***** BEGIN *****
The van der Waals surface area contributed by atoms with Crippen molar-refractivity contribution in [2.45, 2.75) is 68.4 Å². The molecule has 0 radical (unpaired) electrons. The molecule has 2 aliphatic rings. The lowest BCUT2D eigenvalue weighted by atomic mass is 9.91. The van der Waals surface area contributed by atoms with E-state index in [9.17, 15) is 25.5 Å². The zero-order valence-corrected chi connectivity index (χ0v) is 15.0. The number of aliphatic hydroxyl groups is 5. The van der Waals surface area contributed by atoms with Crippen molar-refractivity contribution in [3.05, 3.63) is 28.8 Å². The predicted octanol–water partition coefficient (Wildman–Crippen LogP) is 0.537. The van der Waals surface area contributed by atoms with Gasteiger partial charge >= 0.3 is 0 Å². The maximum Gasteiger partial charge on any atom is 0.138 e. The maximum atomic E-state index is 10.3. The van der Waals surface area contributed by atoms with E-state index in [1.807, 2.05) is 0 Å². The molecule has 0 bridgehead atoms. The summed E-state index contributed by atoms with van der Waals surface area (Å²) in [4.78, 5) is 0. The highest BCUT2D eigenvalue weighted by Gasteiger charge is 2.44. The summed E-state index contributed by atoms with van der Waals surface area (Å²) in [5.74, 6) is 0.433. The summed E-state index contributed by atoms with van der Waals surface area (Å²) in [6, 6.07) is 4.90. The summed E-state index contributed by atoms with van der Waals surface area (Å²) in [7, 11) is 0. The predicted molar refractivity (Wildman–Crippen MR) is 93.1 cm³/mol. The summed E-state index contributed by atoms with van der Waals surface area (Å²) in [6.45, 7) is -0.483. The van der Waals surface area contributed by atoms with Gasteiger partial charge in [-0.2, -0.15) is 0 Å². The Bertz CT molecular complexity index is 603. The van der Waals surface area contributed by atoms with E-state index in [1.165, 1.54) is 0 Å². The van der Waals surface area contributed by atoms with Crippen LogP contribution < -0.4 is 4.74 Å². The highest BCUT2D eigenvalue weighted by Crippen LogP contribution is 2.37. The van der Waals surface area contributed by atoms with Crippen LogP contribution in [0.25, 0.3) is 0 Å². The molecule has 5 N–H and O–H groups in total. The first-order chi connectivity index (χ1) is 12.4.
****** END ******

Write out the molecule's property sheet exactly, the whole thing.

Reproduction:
The van der Waals surface area contributed by atoms with Crippen molar-refractivity contribution in [2.45, 2.75) is 68.4 Å². The molecule has 0 radical (unpaired) electrons. The molecule has 2 aliphatic rings. The lowest BCUT2D eigenvalue weighted by atomic mass is 9.91. The van der Waals surface area contributed by atoms with E-state index in [9.17, 15) is 25.5 Å². The zero-order valence-corrected chi connectivity index (χ0v) is 15.0. The number of aliphatic hydroxyl groups is 5. The van der Waals surface area contributed by atoms with Crippen molar-refractivity contribution in [3.05, 3.63) is 28.8 Å². The predicted octanol–water partition coefficient (Wildman–Crippen LogP) is 0.537. The van der Waals surface area contributed by atoms with Gasteiger partial charge >= 0.3 is 0 Å². The maximum Gasteiger partial charge on any atom is 0.138 e. The maximum atomic E-state index is 10.3. The van der Waals surface area contributed by atoms with E-state index in [1.807, 2.05) is 0 Å². The molecule has 0 bridgehead atoms. The summed E-state index contributed by atoms with van der Waals surface area (Å²) in [4.78, 5) is 0. The highest BCUT2D eigenvalue weighted by Gasteiger charge is 2.44. The summed E-state index contributed by atoms with van der Waals surface area (Å²) in [5.74, 6) is 0.433. The summed E-state index contributed by atoms with van der Waals surface area (Å²) in [6, 6.07) is 4.90. The summed E-state index contributed by atoms with van der Waals surface area (Å²) in [7, 11) is 0. The predicted molar refractivity (Wildman–Crippen MR) is 93.1 cm³/mol. The summed E-state index contributed by atoms with van der Waals surface area (Å²) in [6.45, 7) is -0.483. The van der Waals surface area contributed by atoms with Gasteiger partial charge in [-0.2, -0.15) is 0 Å². The Bertz CT molecular complexity index is 603. The van der Waals surface area contributed by atoms with E-state index in [1.165, 1.54) is 0 Å². The van der Waals surface area contributed by atoms with Crippen LogP contribution < -0.4 is 4.74 Å². The highest BCUT2D eigenvalue weighted by Crippen LogP contribution is 2.37. The van der Waals surface area contributed by atoms with Crippen LogP contribution in [0.25, 0.3) is 0 Å². The molecule has 5 N–H and O–H groups in total. The first-order chi connectivity index (χ1) is 12.4.